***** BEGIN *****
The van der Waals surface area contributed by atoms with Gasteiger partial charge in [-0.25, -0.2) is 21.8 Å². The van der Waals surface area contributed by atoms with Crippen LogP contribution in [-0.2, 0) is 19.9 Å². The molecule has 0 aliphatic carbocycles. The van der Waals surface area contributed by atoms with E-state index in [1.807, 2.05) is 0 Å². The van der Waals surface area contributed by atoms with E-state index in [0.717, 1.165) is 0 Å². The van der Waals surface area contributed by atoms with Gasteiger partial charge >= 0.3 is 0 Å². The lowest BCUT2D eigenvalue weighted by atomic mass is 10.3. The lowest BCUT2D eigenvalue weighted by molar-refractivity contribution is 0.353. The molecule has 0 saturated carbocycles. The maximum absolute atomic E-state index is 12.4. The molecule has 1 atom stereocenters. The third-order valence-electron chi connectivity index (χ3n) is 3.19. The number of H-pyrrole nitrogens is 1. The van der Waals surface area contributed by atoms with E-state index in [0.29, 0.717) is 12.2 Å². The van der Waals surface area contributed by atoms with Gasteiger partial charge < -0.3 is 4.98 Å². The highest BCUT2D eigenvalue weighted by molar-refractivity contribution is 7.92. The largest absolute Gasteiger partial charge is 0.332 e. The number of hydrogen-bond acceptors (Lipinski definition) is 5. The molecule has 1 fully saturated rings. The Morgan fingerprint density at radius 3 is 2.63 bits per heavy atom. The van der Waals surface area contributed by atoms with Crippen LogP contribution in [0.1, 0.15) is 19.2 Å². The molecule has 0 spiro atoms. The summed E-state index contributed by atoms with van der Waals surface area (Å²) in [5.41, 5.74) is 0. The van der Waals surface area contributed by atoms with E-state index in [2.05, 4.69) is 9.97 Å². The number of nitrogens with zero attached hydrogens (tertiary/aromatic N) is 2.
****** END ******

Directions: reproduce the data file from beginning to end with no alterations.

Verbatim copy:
The van der Waals surface area contributed by atoms with Gasteiger partial charge in [-0.25, -0.2) is 21.8 Å². The van der Waals surface area contributed by atoms with Crippen LogP contribution in [-0.2, 0) is 19.9 Å². The molecule has 0 aliphatic carbocycles. The van der Waals surface area contributed by atoms with E-state index in [1.807, 2.05) is 0 Å². The van der Waals surface area contributed by atoms with E-state index in [0.717, 1.165) is 0 Å². The van der Waals surface area contributed by atoms with Gasteiger partial charge >= 0.3 is 0 Å². The lowest BCUT2D eigenvalue weighted by atomic mass is 10.3. The lowest BCUT2D eigenvalue weighted by molar-refractivity contribution is 0.353. The molecule has 0 saturated carbocycles. The maximum absolute atomic E-state index is 12.4. The molecule has 1 atom stereocenters. The third-order valence-electron chi connectivity index (χ3n) is 3.19. The number of H-pyrrole nitrogens is 1. The van der Waals surface area contributed by atoms with E-state index in [0.29, 0.717) is 12.2 Å². The van der Waals surface area contributed by atoms with Gasteiger partial charge < -0.3 is 4.98 Å². The highest BCUT2D eigenvalue weighted by molar-refractivity contribution is 7.92. The largest absolute Gasteiger partial charge is 0.332 e. The number of hydrogen-bond acceptors (Lipinski definition) is 5. The molecule has 1 fully saturated rings. The Morgan fingerprint density at radius 3 is 2.63 bits per heavy atom. The van der Waals surface area contributed by atoms with Crippen LogP contribution in [0.1, 0.15) is 19.2 Å². The molecule has 0 spiro atoms. The summed E-state index contributed by atoms with van der Waals surface area (Å²) in [5.41, 5.74) is 0. The van der Waals surface area contributed by atoms with E-state index in [2.05, 4.69) is 9.97 Å². The number of nitrogens with zero attached hydrogens (tertiary/aromatic N) is 2.